Northern Pacific Fishing

Northern Pacific

Flamingo, Ocotal, Tamarindo, Samara

This area is famous by the abundance of billfish, with sailfish and marlin being taken in phenomenal numbers. Flamingo Beach is the major sport fishing center in the northern coastal area of the country offering a full-service marina, but boats also charter out of nearby Coco’s beach, Tamarindo, Ocotal, Brasilito, Potrero and a few points in between. A bit further south, there are boats operating below Cabo Blanco, out of Nosara, Garza, Samara and Carillo beach–a region that gets more protection from the winds that normally blow late December into March and April

The fertile fishing grounds of the North Pacific provides year round action for approximately 25 varieties of sport fish. Although most famous for its sail fishing from April through September, these same waters produce great marling catches almost every month of the year.

Popular sport fishes in the area include Sailfish, Marlin, Dogtooth Snapper, Wahoo, Dorado, mackerel and Yellow Fin Tuna.


Marlin: Caught every month of the year, with mid-November to early March exceptional, then slowing a bit from April into early June when it picks up again, peaking in August and September.

Sailfish: Caught throughout the year, with May trough August normally the top seasons. They may begin to thin out in September and the slowest months are from late August through November.

Tuna: Peak months are probably August through October, but when all else fails, there are always tuna, anytime of the year you want to look for them, and more often than not when you’d just as soon avoid them to concentrate on billfish. The yellowfin and some bigeye tuna are often found well inside the Santa Catalina Islands 30 minutes or less running time from the beach, while schools of the 12 to 20 pounders are usually abundant on the outside. You frequently find concentrations of 40 to 60 pound tuna, and there are plenty of the 200 to 400 pounders caught every year.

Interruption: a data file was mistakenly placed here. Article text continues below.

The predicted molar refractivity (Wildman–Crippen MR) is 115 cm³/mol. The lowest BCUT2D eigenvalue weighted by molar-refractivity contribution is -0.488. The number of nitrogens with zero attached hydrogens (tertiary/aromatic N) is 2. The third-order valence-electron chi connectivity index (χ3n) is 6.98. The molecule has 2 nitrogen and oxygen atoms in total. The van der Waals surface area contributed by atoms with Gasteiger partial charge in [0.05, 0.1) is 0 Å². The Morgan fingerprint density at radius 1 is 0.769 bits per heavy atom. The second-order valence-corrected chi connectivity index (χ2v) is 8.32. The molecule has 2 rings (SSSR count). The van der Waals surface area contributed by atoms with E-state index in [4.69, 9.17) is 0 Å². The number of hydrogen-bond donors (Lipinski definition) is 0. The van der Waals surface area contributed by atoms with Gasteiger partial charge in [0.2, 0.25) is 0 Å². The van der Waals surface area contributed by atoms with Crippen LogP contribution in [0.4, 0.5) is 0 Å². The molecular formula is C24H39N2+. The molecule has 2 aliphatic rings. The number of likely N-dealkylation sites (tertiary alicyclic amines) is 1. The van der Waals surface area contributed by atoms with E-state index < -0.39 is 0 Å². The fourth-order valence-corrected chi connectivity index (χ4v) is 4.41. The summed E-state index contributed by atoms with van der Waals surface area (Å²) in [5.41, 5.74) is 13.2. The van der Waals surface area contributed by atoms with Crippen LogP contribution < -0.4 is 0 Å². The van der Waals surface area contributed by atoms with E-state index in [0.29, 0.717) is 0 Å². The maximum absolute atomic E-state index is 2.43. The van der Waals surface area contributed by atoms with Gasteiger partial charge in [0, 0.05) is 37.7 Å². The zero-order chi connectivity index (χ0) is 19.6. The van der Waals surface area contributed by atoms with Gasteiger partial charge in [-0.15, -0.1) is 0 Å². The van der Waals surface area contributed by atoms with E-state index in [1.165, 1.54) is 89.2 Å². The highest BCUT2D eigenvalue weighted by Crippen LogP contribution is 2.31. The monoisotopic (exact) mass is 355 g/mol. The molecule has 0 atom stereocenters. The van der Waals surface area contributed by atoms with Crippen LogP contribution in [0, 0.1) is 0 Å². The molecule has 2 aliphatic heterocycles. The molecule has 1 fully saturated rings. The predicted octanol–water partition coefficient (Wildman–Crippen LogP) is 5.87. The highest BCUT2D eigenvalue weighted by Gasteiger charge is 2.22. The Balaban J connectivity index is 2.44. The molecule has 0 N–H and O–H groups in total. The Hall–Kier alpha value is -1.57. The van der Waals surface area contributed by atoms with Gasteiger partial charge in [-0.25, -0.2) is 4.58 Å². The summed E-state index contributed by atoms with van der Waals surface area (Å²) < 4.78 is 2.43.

Dorado: More properly known as dolphin, these colorful gamesters are most abundant from late may through October when the seasonal rains flood the rivers, carrying out debris that forms trash lines close inshore that they like to lie under. Troll past floating log and you will likely hook a Dorado.

Wahoo: The first showing begins about the time the rains start in May, peaking in July and August. Most are caught around the rocky points and islands, but you will pick one up occasionally fishing offshore.

Roosterfish: Available all year, but there are more caught in the Papagayo Bay area from November through March. That may be because more boats in the northernmost area of this region are fishing inshore during those windy months, and the roosters like the structure of the shoreline and islands where they are found in 50 to 60 feet of water.